Local 'compacts' will help to meet employers' needs and should boost institutions' funds says Ron Dearing.
It was once said of Keith Joseph that for him to enter a room was of itself a statement. I can testify to that. Once, when he was the secretary of state for trade and industry and I was chairman of the Post Office, I took him into the big Royal Mail sorting office at Brighton. As he walked in, the postmen responded by walking out en masse.
Tony Benn was no less a personal statement in his years as the secretary of state for trade and industry, and in that lies the reason for one of the creative ideas of that Labour government coming to nought. Benn realised that to get Britain moving industrially we needed to get the company managers and their shop stewards at the level of the firm entering into a compact with government in which the three estates of the realm - owners, workers and government - would come together through a "planning agreement" or compact in which each would make commitments to actions to their mutual benefit. It came to nothing because to employers, Benn was a statement and their reaction was much the same as that of the postmen to Joseph.
You might now be asking what relevance this bit of history has to higher education. It is that we can borrow the concept of a compact involving the key players at local level - the institution, employers, students, local authorities and so on - as a vehicle for identifying the needs of each party, and how each can most effectively contribute from its own resources to the common good. We can do so with this fundamental difference from the days of Joseph and Benn: there is now no reason why they should not join together in long-term partnership.
Indeed, they each have much to gain and nothing to lose. By coming together, they need to clear the clouds of unknowing about their aspirations, and having identified their separate needs, see how by acting in concert they can satisfy them.
One of the main recommendations of the committee of inquiry into the future of higher education, which reported nearly three years ago, was the creation of compacts. The committee owed this concept to Sir John Arbuthnot, vice-chancellor of Strathclyde University. It was at a time when in Scotland there was a growing realisation that the outright commitment to competition of the 1980s needed to yield to a culture of creative collaboration across the community of higher education. Moreover, in Scotland in particular there was a strong commitment to partnership in a much wider sense in the Scottish national interest.
The committee developed that basic idea into proposals for a series of compacts, most particularly at the level of the institution, involving the local community, the local employers, local authorities, staff and students.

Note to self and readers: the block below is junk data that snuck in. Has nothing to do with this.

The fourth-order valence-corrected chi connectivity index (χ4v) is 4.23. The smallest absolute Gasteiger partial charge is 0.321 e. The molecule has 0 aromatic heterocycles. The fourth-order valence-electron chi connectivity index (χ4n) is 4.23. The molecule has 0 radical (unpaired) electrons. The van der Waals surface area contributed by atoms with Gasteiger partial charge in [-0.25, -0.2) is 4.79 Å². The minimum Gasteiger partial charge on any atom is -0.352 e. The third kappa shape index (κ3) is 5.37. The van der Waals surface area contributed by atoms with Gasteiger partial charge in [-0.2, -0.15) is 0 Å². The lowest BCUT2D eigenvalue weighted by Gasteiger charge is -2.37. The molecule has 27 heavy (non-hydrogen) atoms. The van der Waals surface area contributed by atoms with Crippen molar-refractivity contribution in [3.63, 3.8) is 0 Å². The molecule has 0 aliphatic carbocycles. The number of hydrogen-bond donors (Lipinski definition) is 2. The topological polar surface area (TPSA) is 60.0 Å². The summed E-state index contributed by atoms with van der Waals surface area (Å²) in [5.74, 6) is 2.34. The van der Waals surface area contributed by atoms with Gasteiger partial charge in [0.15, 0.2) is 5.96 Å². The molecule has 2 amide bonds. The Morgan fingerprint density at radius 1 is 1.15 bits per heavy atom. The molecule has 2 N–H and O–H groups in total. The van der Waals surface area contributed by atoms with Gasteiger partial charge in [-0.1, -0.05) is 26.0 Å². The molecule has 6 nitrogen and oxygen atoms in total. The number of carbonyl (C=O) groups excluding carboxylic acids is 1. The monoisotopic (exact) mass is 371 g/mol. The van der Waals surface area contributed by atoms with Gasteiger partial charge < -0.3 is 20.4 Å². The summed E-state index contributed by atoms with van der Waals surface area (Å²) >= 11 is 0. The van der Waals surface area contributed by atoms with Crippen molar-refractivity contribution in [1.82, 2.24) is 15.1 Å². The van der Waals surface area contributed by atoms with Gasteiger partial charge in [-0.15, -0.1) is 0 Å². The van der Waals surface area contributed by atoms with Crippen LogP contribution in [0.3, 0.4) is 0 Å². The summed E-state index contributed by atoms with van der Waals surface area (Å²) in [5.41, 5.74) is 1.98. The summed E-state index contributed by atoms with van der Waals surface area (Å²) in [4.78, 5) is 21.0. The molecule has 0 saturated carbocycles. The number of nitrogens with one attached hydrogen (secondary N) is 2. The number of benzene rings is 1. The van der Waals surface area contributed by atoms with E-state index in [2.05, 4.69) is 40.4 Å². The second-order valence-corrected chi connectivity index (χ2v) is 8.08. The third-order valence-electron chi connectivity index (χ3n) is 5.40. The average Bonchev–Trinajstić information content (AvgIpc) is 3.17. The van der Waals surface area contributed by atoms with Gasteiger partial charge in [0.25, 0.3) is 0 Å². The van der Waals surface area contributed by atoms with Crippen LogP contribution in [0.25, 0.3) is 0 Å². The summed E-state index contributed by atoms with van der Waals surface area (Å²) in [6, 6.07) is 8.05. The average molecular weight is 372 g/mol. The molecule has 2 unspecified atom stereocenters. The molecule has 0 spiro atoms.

In any such compact it is essential that each party is able to identify its needs and what it can contribute. One of the problems my committee encountered was that while employers had many criticisms to make of the products of our universities, we did not find a clear consensus at national level of what specifically was needed. But at the local level this should be much easier to define, articulate and from that to proceed through a compact to action.
Inevitably in such compacts, the issue of resources will come into focus. The aspiration of government to bring participation in higher education to 50 per cent inescapably means a growing financial commitment by the state. Our report recognised that after graduation it was fair to ask the student to make a contribution to reflect the enhanced earnings that normally come through higher education. But we did not succeed in eliciting any national will to contribute more to the funding of higher education from industry and commerce. In saying this I acknowledge that they do make contributions, particularly to research, and there have been mean generous benefactions for which many an institution is deeply indebted.
But within the framework of a compact at local level, whether it is in relation to the traditional work of higher education in equipping young people to get their first degree or in the now inescapable necessity of enabling people to continue in learning throughout life for their own good and for the good of their employers, the compact provides a vehicle through which employers in seeking a response from institutions to their needs can in return be expected to make a reciprocal contribution to the increased need for resources. Perhaps not many employers read the Times Higher Education Supplement, but vice-chancellors do and I would suggest to them that in picking up the concept of the compact outlined in our report they have a means of engaging the world at work in a way that could bring a much needed dividend. Moreover, they might reasonably say to the employers that to the extent they wish to call the tune, perhaps they should dig more deeply into their pocket to pay the piper.
Lord Dearing was chairman of the 1997 National Committee of Inquiry into Higher Education.